“We have some other type of crisis here, partially organized by Hurricane Sandy, partially organized by the Board of Elections,” Assemblyman Alec Brook-Krasny told Politicker this morning, ticking off poll sites that did not receive machines until 8:04 a.m. and 7:30 a.m. respectively, over an hour after they were scheduled to open. “My question is, if they knew, if the Board of Elections knew yesterday this was the poll site that would be assigned today, were they sleeping this morning? It disenfranchises many people.”
We asked if there might be a possibility of a re-do election.
“That is a possibility, I think,” he answered, noting all of the Hurricane Sandy-induced chaos was in the Democratic parts of his district. “I have two parts of the district. Bay Ridge and Dyker Heights, which is conservative, and Coney Island and Sea Gate, which is much more liberal, and I’m a Democrat….This is all becoming totally ridiculous. This is not about me, of course. This is about 40,000 voters losing the right to vote.”
Journeys With Joe
Vice President Joe Biden traveled to his home state of Delaware to vote for himself today. After he emerged from the voting booth, reporters asked the vice president if he thought it would be his final time casting a ballot for himself.
“No, I don’t think so,” Mr. Biden said with a grin.
Dude Wheres My Ballot?
The Coney Island neighborhood of Brooklyn was among the hardest-hit areas by Hurricane Sandy last week and the storm’s impact is being felt as voters head to the polls today. As a result of the hurricane damage, many of Coney Island’s poll sites were changed, but according to reports on the scene, the Election Day chaos in the neighborhood sounds far worse than the planned changes.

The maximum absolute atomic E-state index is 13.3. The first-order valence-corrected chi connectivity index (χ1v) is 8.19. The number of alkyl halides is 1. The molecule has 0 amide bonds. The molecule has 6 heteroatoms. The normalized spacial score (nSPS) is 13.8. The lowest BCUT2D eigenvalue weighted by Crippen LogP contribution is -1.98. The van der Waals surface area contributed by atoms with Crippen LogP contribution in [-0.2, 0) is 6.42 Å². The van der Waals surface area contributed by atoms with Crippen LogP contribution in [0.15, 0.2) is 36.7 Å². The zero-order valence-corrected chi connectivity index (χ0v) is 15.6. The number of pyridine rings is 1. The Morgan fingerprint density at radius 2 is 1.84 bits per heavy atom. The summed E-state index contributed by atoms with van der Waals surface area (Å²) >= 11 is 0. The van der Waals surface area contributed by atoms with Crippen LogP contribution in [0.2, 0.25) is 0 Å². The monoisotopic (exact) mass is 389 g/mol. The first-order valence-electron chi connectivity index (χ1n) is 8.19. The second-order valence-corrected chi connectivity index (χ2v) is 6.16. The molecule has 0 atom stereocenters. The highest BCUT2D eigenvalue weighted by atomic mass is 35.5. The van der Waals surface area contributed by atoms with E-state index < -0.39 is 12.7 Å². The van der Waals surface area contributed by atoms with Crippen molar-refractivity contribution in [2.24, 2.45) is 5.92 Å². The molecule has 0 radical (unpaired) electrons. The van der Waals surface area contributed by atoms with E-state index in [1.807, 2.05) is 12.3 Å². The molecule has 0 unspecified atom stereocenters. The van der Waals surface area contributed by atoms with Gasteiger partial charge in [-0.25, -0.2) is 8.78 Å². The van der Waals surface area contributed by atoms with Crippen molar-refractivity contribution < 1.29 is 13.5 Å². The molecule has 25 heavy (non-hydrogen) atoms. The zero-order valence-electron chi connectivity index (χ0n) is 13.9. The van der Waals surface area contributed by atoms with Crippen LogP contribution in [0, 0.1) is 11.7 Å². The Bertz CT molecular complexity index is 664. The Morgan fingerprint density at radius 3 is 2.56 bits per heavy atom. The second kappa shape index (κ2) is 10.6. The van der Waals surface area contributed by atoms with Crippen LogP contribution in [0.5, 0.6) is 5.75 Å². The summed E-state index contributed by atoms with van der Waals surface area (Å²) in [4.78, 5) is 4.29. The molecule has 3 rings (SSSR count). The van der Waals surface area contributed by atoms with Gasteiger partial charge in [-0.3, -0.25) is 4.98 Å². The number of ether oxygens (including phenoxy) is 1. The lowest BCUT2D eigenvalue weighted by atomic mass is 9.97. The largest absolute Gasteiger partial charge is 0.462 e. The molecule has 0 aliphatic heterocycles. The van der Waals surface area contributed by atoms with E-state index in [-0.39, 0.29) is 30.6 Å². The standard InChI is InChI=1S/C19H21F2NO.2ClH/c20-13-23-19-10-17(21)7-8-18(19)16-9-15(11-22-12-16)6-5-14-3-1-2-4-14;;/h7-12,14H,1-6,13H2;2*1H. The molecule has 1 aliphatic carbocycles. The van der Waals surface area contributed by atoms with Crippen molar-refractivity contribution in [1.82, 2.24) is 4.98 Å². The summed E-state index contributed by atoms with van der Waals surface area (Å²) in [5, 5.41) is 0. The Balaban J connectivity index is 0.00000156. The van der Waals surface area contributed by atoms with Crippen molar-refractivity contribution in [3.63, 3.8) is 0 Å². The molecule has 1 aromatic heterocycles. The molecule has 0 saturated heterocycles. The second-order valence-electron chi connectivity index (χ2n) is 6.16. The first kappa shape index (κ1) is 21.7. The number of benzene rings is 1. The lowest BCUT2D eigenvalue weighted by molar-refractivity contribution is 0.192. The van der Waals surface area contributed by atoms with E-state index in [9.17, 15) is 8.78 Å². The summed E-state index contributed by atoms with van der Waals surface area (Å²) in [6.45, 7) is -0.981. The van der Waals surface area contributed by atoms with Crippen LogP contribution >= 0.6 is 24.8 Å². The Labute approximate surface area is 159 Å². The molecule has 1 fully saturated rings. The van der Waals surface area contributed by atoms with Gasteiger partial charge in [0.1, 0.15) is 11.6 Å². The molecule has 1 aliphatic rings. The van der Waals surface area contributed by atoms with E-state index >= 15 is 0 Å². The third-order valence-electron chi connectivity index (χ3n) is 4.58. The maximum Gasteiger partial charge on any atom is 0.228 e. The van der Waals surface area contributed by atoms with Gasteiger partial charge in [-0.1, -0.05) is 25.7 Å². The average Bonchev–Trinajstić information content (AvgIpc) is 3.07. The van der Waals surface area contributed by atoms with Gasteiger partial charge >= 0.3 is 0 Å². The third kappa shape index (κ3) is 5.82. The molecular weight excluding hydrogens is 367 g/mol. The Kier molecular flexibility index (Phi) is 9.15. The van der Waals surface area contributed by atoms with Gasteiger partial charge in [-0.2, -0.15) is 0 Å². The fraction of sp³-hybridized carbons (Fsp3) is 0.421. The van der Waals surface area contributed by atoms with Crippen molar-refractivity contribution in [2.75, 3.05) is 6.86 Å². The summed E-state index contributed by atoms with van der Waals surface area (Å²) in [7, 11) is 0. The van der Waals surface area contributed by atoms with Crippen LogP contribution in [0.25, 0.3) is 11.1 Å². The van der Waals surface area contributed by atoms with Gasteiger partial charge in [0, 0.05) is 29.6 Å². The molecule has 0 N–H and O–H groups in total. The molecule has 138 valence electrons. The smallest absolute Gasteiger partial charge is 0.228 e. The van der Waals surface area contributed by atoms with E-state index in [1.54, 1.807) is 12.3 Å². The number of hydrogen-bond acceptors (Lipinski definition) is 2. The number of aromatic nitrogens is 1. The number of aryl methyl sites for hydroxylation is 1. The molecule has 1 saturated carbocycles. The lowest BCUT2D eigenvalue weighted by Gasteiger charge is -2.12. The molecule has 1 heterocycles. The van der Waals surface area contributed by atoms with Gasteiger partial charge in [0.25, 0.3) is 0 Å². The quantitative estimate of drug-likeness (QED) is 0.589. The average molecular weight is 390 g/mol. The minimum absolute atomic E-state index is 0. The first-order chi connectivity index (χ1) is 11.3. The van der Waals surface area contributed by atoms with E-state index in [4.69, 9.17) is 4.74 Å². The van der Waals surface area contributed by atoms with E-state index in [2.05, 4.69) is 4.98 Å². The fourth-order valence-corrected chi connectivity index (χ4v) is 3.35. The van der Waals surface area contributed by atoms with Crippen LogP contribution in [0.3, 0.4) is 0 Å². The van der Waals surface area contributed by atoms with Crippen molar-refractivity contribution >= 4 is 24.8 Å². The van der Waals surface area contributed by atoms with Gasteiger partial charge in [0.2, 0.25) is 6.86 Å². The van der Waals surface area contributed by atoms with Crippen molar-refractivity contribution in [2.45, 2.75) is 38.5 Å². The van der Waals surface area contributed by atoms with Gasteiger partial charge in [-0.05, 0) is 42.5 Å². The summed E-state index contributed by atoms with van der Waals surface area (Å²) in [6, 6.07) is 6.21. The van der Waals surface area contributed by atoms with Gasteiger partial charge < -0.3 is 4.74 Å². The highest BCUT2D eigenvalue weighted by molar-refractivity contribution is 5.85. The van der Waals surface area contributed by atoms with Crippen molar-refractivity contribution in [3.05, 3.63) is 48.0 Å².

“PS 370, which is supposed to be the ‘super’ Coney Isand poll site, there are areas where they don’t have the books to sign in, so people have to vote via affidavit,” one operative on the ground told Politicker. “Every poll site got up late. They don’t even have real police officers here, they have the recruits, police academy. They have no clue what to do, they’ve never done it before. Every site got off late because police academy got off late to open up. One of the new sites….it’s supposed to be a site, but the machines aren’t there.”
This account was echoed by other reports in Coney Island, and similar tales of voting issues in the Rockaways, which was also devastated by the hurricane.
Tomorrow’s electoral process just got a little bit easier for people displaced by Hurricane Sandy. Governor Andrew Cuomo acquiesced to pressure from several elected officials and good government groups this evening and signed an executive order allowing anyone registered in a federally-declared disaster area to vote by affidavit ballot or choose from one of several other alternatives.
Trying to figure out where to vote tomorrow? You’re not alone: with the presidential elections and several local races being voted on tomorrow, the state is at a loss of how to deal with the thousands of displaced citizens who no longer have a place to cast their ballot–nor any information on how to do so. Several good government groups believe an expanded provisional ballot program could improve the chaotic situation, but Governor Andrew Cuomo has yet to approve the proposal.